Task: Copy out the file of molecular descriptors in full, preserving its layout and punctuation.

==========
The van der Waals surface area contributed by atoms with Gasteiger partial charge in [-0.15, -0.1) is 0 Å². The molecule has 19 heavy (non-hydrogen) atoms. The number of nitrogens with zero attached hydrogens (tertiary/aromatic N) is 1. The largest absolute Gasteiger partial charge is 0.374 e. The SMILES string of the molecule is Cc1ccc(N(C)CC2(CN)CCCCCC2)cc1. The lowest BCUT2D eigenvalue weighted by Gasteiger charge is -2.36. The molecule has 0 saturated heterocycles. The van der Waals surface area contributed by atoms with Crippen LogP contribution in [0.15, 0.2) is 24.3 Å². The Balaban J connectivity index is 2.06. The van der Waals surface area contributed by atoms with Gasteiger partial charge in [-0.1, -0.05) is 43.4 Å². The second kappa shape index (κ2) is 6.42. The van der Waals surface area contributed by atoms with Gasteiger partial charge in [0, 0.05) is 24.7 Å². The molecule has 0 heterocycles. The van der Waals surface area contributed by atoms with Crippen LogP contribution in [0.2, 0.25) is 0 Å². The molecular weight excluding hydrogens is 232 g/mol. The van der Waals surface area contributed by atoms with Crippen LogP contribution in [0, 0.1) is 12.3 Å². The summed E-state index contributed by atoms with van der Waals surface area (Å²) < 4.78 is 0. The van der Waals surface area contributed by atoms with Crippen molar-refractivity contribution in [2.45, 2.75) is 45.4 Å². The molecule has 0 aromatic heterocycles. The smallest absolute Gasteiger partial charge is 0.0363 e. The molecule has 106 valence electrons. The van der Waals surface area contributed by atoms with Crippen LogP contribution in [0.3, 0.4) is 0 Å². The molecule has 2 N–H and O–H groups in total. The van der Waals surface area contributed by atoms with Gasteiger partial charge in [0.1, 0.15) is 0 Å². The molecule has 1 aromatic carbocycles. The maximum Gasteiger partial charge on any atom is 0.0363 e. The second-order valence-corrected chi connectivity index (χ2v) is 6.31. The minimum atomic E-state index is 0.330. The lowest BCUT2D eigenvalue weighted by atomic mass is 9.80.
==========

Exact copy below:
The van der Waals surface area contributed by atoms with Gasteiger partial charge in [-0.15, -0.1) is 0 Å². The molecule has 19 heavy (non-hydrogen) atoms. The number of nitrogens with zero attached hydrogens (tertiary/aromatic N) is 1. The largest absolute Gasteiger partial charge is 0.374 e. The SMILES string of the molecule is Cc1ccc(N(C)CC2(CN)CCCCCC2)cc1. The lowest BCUT2D eigenvalue weighted by Gasteiger charge is -2.36. The molecule has 0 saturated heterocycles. The van der Waals surface area contributed by atoms with Crippen LogP contribution in [0.15, 0.2) is 24.3 Å². The Balaban J connectivity index is 2.06. The van der Waals surface area contributed by atoms with Gasteiger partial charge in [-0.1, -0.05) is 43.4 Å². The second kappa shape index (κ2) is 6.42. The van der Waals surface area contributed by atoms with Gasteiger partial charge in [0, 0.05) is 24.7 Å². The molecule has 0 heterocycles. The van der Waals surface area contributed by atoms with Crippen LogP contribution in [0.2, 0.25) is 0 Å². The molecular weight excluding hydrogens is 232 g/mol. The van der Waals surface area contributed by atoms with Crippen LogP contribution in [0, 0.1) is 12.3 Å². The summed E-state index contributed by atoms with van der Waals surface area (Å²) < 4.78 is 0. The van der Waals surface area contributed by atoms with Crippen molar-refractivity contribution in [2.45, 2.75) is 45.4 Å². The molecule has 0 aromatic heterocycles. The smallest absolute Gasteiger partial charge is 0.0363 e. The molecule has 106 valence electrons. The van der Waals surface area contributed by atoms with Crippen LogP contribution in [0.3, 0.4) is 0 Å². The molecule has 2 N–H and O–H groups in total. The van der Waals surface area contributed by atoms with Gasteiger partial charge in [0.1, 0.15) is 0 Å². The molecule has 1 aromatic carbocycles. The maximum Gasteiger partial charge on any atom is 0.0363 e. The second-order valence-corrected chi connectivity index (χ2v) is 6.31. The minimum atomic E-state index is 0.330. The lowest BCUT2D eigenvalue weighted by atomic mass is 9.80.